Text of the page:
The Boy said that this was the best turkey EVER! As Heinous said, "This one just must have been the uber turkey. Sadly though, you may never surpass it." He's probably right. In fact, I know he's right. I'll go down in family Thanksgiving history as making the best turkey ever but will never be able to repeat it.
I may never surpass it but that doesn't mean that you can't take a shot at it.What have you got to lose. It's turkey! It's cheap! There is no great investment here with the exception of time and really that is not even that bad. I painted, read blogs, showered (our guests appreciated this), cleaned the guest bath (another appreciated thing. Is there a hostess of the year award? I should get one for this.), and basically screwed around between basting. Yeah, Yeah, I could have been setting the table, prepping the other accompanying dishes, making some starters, and chilling the wine (oh wait, I have a wine refrigerator. Best purchase last year. Do you think I could take this off on my taxes? Maybe as a work expense? I need wine to work!) but I didn't, Okay. I would much prefer to waste time then scurry around at the last minute.
This recipe calls for Herbes de Provence. Please don't be intimidated. Just because it has a frenchified name doesn't mean it's fancy. It can be picked up at most grocery stores. I refuse to make anything that has to be purchased at a specialty store, for a couple of reasons.
1. It's not cheap. If I'm anything I'm cheap. It's a throw back gene from my Scots Great-grandpa from Missouri.(He was so cheap he would hitchhike to St Louis rather than drive his own vehicle. He also wouldn't let my Grandmother, his DIL, wash his clothes everyday because washing them wears them out)
2. I'm lazy. If I had to drive to a specialty store to pick up 1 thing I would be exhausted. Much too exhausted to actually cook. I'd rather adapt a recipe than actually put out any effort.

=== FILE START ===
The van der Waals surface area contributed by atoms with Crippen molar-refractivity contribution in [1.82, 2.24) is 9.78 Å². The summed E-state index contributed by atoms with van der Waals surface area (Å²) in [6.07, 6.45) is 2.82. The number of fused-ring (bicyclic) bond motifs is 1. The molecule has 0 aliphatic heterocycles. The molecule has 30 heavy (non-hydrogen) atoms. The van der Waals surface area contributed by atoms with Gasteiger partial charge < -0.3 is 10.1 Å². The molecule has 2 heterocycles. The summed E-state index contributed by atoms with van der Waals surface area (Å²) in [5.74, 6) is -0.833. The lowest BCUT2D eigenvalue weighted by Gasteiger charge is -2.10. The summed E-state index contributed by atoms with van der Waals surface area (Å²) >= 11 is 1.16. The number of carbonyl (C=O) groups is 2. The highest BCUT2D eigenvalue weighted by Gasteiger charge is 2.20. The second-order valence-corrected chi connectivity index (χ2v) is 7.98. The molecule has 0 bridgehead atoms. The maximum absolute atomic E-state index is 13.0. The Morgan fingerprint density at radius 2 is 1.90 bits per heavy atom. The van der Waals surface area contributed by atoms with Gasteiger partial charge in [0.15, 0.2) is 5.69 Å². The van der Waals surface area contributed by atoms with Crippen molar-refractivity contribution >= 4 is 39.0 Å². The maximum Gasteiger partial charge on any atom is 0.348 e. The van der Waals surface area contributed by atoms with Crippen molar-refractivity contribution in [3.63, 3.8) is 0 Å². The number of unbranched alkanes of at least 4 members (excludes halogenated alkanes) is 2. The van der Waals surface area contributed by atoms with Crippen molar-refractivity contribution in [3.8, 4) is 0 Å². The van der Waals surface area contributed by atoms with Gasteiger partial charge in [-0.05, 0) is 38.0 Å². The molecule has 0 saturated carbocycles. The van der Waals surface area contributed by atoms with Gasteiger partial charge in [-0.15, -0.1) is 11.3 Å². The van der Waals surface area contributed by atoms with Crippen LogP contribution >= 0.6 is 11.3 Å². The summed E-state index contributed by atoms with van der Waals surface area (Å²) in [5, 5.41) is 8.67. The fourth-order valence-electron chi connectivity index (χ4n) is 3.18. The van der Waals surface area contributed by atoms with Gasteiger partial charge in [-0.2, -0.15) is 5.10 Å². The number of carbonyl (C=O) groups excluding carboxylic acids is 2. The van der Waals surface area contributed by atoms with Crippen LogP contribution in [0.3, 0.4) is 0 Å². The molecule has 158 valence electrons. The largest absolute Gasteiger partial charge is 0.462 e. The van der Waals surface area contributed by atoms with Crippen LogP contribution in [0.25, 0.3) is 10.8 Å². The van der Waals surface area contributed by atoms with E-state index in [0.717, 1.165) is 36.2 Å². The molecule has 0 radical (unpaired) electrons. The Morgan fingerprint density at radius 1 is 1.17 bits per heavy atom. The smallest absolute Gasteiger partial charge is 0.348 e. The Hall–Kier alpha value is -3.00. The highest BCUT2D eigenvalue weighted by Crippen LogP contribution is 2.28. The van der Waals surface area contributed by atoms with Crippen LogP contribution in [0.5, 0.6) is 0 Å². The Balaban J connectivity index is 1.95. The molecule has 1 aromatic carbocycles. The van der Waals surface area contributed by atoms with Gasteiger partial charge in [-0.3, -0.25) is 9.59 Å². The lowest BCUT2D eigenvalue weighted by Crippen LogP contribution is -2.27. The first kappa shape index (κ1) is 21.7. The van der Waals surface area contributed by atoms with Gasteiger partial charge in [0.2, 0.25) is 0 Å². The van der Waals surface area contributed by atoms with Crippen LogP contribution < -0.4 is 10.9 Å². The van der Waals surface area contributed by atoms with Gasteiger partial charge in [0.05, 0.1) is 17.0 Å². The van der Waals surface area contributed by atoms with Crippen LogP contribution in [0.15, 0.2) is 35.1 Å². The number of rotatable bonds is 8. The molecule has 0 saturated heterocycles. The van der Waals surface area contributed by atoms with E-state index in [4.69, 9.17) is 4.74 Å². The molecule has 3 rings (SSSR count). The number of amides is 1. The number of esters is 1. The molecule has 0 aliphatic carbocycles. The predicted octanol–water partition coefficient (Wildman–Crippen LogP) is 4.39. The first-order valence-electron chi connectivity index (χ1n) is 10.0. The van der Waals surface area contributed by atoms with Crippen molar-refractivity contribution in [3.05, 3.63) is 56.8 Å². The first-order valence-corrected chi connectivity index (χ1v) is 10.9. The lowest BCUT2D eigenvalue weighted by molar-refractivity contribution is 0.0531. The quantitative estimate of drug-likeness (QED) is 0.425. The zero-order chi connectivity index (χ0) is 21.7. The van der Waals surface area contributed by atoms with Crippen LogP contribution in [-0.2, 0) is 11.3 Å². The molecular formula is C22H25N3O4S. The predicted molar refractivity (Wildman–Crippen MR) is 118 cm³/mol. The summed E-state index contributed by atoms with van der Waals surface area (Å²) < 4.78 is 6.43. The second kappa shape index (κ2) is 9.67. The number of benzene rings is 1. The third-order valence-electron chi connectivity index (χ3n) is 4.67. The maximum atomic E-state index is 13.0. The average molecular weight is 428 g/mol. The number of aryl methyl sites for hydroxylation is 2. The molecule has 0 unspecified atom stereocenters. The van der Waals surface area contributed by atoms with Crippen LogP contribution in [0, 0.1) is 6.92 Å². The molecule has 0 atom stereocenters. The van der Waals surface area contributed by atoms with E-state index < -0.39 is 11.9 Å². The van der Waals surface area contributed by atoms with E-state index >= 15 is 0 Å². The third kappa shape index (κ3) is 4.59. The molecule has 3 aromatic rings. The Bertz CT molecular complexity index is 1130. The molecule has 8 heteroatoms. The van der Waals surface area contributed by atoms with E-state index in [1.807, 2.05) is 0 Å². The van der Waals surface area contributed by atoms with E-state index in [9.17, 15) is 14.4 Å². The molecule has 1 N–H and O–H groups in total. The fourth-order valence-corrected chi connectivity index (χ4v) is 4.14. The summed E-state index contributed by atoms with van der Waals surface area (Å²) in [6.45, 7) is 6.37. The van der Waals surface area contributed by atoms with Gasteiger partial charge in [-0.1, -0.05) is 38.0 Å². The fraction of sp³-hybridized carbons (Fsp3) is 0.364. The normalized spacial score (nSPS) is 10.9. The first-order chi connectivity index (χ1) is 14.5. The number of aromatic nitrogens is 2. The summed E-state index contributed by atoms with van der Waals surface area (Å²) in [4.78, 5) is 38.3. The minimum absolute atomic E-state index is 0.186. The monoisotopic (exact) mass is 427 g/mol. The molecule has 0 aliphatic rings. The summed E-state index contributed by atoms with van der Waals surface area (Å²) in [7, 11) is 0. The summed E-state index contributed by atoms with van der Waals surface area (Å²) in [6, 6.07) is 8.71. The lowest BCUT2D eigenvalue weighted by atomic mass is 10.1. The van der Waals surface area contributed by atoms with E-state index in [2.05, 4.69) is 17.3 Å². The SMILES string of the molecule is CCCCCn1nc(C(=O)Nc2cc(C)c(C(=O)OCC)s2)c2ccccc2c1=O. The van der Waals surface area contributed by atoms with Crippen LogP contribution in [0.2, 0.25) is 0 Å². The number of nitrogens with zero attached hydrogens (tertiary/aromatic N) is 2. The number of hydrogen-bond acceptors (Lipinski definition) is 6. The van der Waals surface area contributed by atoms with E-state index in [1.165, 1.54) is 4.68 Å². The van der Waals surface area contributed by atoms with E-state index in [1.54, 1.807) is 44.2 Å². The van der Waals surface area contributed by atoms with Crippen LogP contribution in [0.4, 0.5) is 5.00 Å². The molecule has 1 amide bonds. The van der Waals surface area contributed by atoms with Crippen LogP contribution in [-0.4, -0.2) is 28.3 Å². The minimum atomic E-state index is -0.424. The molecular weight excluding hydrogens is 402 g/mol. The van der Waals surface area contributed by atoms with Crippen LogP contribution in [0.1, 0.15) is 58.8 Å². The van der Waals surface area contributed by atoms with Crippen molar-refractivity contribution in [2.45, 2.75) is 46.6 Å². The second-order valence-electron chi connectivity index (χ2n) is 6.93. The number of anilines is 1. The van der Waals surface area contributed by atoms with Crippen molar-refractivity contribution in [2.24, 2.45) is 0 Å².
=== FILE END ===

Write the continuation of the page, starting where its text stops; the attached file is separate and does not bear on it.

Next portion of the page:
Adapted from a recipe from Williams-Sonoma – Grilling & Roasting
2 Onions, each onion chopped into 8 large pieces
3 carrots, peeled & chopped into large pieces
4 stalks celery, chopped in large pieces.
1 lemon, halved or a couple of big squirts of lemon juice
3 tablespoons Herbes de
1 cup firmly packed fresh flat-leaf parsley or ½ cup dried parsley
1 medium sized Sweet Onion
2 Tablespoons Olive Oil
2 cup oil packed black olives or 1 jar of olive tapenade
1 teaspoon freshly ground pepper
Preheat oven to 325 degrees (165 C). Scatter the chopped carrot, celery and onions in the bottom of a large roasting pan with lid. Set a rack over the vegetables.
Rinse the turkey and pat dry with paper towels. Rub the inside with the lemon, sprinkle with salt and pepper to taste, and set aside.
To make the seasoning paste, in a food processor, combine the sweet onion, parsley, olives, herbes de Provence, and pepper. Pulse until evenly chopped but not smooth; set aside. (I cheated. I’m lazy. So sue me. I used a jar of olive tapenade instead of the oil packed olives and minced the onion by hand.)
Carefully slide your fingers under the skin on the turkey breast, separating it from the flesh but leaving it attached on the sides. Spread the seasoning paste under the skin, in the wing sockets, and inside the cavity. Brush the skin with the olive oil and set the turkey on the rack.
Roast covered until internal temperature reaches 180 degrees. Approximately 3 ½ hours. After the first hour baste with butter. I used 1 full cube (sure I could have melted it and gone all gourmet but that's just not going to happen. I just took the whole cube and let the heat of the bird melt it. I'm just so fancy). At the second hour brush drippings to baste. Uncover when temperature reaches 180 degrees, turn on broiler. Crisp the skin under the broiling. Take out of the oven and let sit 20 to 30 minutes before carving.
* If you use a bigger turkey be sure to make more of the paste.
** I didn’t actually have any paste left to stuff in the cavity of the bird. I just squirted in some lemon juice and called it good. You could stuff lemons and onions up the turkey's butt if you feel the need.
*** I roasted the turkey just like I would if I had stuffed it. I just cut the time down. If you do the whole lemons and onion thing you’ll want to add some time.
**** A good thermometer is a must with poultry. It's that whole salmonella thing. I have a digital one with a timer and an alarm. It’s really cool. It fulfills my cooking and geek needs.
With Christmas coming up some of you may want to do another turkey. If so, you may want to give this a try. I will. If only to see if lightening will strike twice.